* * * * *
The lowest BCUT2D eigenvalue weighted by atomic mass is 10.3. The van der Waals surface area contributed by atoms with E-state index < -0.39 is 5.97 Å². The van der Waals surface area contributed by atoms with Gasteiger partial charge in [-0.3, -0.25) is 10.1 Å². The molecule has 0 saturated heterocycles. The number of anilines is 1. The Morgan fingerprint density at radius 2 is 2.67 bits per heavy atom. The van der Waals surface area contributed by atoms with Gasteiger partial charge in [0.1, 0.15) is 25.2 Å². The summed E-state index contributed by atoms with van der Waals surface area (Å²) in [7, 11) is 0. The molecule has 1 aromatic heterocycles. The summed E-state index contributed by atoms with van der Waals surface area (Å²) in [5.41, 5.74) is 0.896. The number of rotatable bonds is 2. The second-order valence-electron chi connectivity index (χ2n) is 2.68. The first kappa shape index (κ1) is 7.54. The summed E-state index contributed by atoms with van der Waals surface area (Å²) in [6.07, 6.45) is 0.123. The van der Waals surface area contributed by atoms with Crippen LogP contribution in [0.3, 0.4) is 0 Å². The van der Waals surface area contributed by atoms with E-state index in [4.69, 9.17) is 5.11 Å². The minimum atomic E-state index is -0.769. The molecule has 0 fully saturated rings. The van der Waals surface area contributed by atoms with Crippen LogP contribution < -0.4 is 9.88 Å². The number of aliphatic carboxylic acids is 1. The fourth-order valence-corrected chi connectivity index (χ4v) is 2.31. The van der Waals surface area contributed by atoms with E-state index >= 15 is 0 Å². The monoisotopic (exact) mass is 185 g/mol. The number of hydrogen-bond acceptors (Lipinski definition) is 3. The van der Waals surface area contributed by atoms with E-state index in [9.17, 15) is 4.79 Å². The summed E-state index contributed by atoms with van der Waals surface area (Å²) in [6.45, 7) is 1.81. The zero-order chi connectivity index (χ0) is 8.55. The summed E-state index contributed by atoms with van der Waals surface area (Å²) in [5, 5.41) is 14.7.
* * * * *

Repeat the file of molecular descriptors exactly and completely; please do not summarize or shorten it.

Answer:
The lowest BCUT2D eigenvalue weighted by atomic mass is 10.3. The van der Waals surface area contributed by atoms with E-state index < -0.39 is 5.97 Å². The van der Waals surface area contributed by atoms with Gasteiger partial charge in [-0.3, -0.25) is 10.1 Å². The molecule has 0 saturated heterocycles. The number of anilines is 1. The Morgan fingerprint density at radius 2 is 2.67 bits per heavy atom. The van der Waals surface area contributed by atoms with Gasteiger partial charge in [0.1, 0.15) is 25.2 Å². The summed E-state index contributed by atoms with van der Waals surface area (Å²) in [7, 11) is 0. The molecule has 1 aromatic heterocycles. The summed E-state index contributed by atoms with van der Waals surface area (Å²) in [5.41, 5.74) is 0.896. The number of rotatable bonds is 2. The second-order valence-electron chi connectivity index (χ2n) is 2.68. The first kappa shape index (κ1) is 7.54. The summed E-state index contributed by atoms with van der Waals surface area (Å²) in [6.07, 6.45) is 0.123. The van der Waals surface area contributed by atoms with Crippen LogP contribution in [0.3, 0.4) is 0 Å². The van der Waals surface area contributed by atoms with E-state index in [4.69, 9.17) is 5.11 Å². The minimum atomic E-state index is -0.769. The molecule has 0 fully saturated rings. The van der Waals surface area contributed by atoms with Crippen LogP contribution < -0.4 is 9.88 Å². The number of aliphatic carboxylic acids is 1. The fourth-order valence-corrected chi connectivity index (χ4v) is 2.31. The van der Waals surface area contributed by atoms with E-state index >= 15 is 0 Å². The monoisotopic (exact) mass is 185 g/mol. The number of hydrogen-bond acceptors (Lipinski definition) is 3. The van der Waals surface area contributed by atoms with E-state index in [9.17, 15) is 4.79 Å². The summed E-state index contributed by atoms with van der Waals surface area (Å²) in [6.45, 7) is 1.81. The zero-order chi connectivity index (χ0) is 8.55. The summed E-state index contributed by atoms with van der Waals surface area (Å²) in [5, 5.41) is 14.7.